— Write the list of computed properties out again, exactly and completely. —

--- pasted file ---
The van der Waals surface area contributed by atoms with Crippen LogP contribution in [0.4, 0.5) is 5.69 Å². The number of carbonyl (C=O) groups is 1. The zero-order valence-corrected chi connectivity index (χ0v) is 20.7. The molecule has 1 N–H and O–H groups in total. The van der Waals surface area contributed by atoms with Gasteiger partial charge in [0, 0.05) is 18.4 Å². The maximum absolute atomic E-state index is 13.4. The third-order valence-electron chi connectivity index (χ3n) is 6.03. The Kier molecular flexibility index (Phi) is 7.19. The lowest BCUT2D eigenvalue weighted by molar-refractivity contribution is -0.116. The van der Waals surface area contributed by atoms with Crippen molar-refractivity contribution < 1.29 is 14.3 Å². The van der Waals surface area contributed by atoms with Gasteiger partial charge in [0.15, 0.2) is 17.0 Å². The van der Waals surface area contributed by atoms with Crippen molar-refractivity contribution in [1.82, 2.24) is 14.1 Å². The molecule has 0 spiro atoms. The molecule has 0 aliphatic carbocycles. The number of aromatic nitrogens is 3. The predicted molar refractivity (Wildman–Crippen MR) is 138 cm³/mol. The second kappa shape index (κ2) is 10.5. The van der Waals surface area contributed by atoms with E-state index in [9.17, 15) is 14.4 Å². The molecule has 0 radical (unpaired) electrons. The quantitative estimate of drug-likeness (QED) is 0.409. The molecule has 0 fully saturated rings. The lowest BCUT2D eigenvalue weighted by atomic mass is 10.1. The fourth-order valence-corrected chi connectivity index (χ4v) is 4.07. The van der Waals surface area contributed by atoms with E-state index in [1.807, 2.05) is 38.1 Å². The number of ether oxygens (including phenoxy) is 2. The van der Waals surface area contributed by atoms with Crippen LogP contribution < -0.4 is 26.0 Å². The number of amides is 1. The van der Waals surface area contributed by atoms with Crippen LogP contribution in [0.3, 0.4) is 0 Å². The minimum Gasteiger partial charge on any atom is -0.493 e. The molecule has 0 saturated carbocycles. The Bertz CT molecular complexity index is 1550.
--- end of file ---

The van der Waals surface area contributed by atoms with Crippen LogP contribution in [0.4, 0.5) is 5.69 Å². The number of carbonyl (C=O) groups is 1. The zero-order valence-corrected chi connectivity index (χ0v) is 20.7. The molecule has 1 N–H and O–H groups in total. The van der Waals surface area contributed by atoms with Gasteiger partial charge in [0, 0.05) is 18.4 Å². The maximum absolute atomic E-state index is 13.4. The third-order valence-electron chi connectivity index (χ3n) is 6.03. The Kier molecular flexibility index (Phi) is 7.19. The lowest BCUT2D eigenvalue weighted by molar-refractivity contribution is -0.116. The van der Waals surface area contributed by atoms with Crippen molar-refractivity contribution < 1.29 is 14.3 Å². The van der Waals surface area contributed by atoms with Gasteiger partial charge in [0.15, 0.2) is 17.0 Å². The van der Waals surface area contributed by atoms with Crippen molar-refractivity contribution in [1.82, 2.24) is 14.1 Å². The molecule has 0 spiro atoms. The molecule has 0 aliphatic carbocycles. The number of aromatic nitrogens is 3. The predicted molar refractivity (Wildman–Crippen MR) is 138 cm³/mol. The second kappa shape index (κ2) is 10.5. The van der Waals surface area contributed by atoms with E-state index in [9.17, 15) is 14.4 Å². The molecule has 0 radical (unpaired) electrons. The quantitative estimate of drug-likeness (QED) is 0.409. The molecule has 0 fully saturated rings. The lowest BCUT2D eigenvalue weighted by atomic mass is 10.1. The fourth-order valence-corrected chi connectivity index (χ4v) is 4.07. The van der Waals surface area contributed by atoms with E-state index in [1.807, 2.05) is 38.1 Å². The number of ether oxygens (including phenoxy) is 2. The van der Waals surface area contributed by atoms with Crippen LogP contribution < -0.4 is 26.0 Å². The number of amides is 1. The van der Waals surface area contributed by atoms with Crippen LogP contribution in [0.3, 0.4) is 0 Å². The minimum Gasteiger partial charge on any atom is -0.493 e. The molecule has 0 saturated carbocycles. The Bertz CT molecular complexity index is 1550.